This was the background to the John Gordon memorial in Dorchester Church and to which skirmishes he had meaningfully contributed. 

As can be seen, this is a story from an age of different moral priorities, where different peoples competed against each other for dominance, sometimes with terrible results. The righteousness of his actions for the time were recognised by society at large and the church - arguably an institution with a deeper theological underpinning than the modern Church of England - and a plaque was erected to his memory.

In 2022, progressives complained about what they saw as the conflicting moral questions involved. This was in part driven by the social contagion of the Black Lives Matter charlatans and the anarchists who had toppled a statue in Bath and walked scott-free. The progressive chorus now began to demand that the memorial be removed.

On the one hand, there was general enthusiasm among these complainants that the memorial mentioned that the African captives had risen up against the progressives' own British people, with a significant rebellion killing many. But the triumphant language which discussed the rebellion being put down was problematic for them. 

The plaque suggested that Gordon “was signally instrumental in quelling a dangerous rebellion in the island in the year 1760. A large body of negroes, whom his bravery had repulsed, finally yielding to their confidence in his humanity”.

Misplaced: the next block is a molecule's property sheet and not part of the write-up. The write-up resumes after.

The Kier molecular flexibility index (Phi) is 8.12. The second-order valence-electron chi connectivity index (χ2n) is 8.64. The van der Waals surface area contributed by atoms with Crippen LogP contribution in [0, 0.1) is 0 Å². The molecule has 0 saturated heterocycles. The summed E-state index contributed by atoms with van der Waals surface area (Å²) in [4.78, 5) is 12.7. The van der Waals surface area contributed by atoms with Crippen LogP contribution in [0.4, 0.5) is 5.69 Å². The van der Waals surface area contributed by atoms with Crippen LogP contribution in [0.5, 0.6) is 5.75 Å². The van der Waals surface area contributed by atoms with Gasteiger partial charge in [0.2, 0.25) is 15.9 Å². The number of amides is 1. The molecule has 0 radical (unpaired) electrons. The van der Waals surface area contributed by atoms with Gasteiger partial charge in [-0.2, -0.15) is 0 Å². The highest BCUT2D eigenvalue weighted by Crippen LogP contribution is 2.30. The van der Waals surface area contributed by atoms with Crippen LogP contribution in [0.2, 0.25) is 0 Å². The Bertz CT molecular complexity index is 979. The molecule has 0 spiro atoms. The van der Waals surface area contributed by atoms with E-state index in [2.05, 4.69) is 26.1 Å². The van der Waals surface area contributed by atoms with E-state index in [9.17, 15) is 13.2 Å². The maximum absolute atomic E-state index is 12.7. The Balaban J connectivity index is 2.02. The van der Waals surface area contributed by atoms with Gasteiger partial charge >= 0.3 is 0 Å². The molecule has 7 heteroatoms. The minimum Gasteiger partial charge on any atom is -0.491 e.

After consultations, both Historic England and The Georgian Society wanted it to remain, but with a contextual plaque. So did a (BLM-supporting) direct descendant of Gordon. The church was not satisfied with this and so the vicar, Keith Magee, passed the decision on. The church brought in the Chancellor of the diocese of Salisbury - also a professional lawyer at the Nigerian chambers of Oba Nsugbe - called Ruth Arlow.

This did the trick. Ms. Arlow declared that “The monument celebrated in the language of acclamation the violent quelling of a rebellion by enslaved people against a status that is now universally acknowledged as morally repugnant and contrary to Christian doctrine. Its continued presence in the building seemed to imply the continued support, or at least toleration and acceptance, of discrimination and oppression and was inconsistent with the message of the universality of God’s love which the community of St Peter’s sought to share.”

This was the fig leaf the church was looking for. Later last year, St Peter’s greeted this (as good as pre-ordained) decision as “the most appropriate outcome.”

This week, the plaque has finally been torn off the wall and moved to a small museum down the road. Reports suggest it will only now be available to view on special request and under a beady gaze.

The church, in a sop to critics, has proposed erecting some later memorial element to Gordon without mention of the negative associations. As the timing or nature of this proposal has not been outlined, we will not be holding our breath. 

Further articles to read here. Have an opinion on what you've read? Please leave a comment below.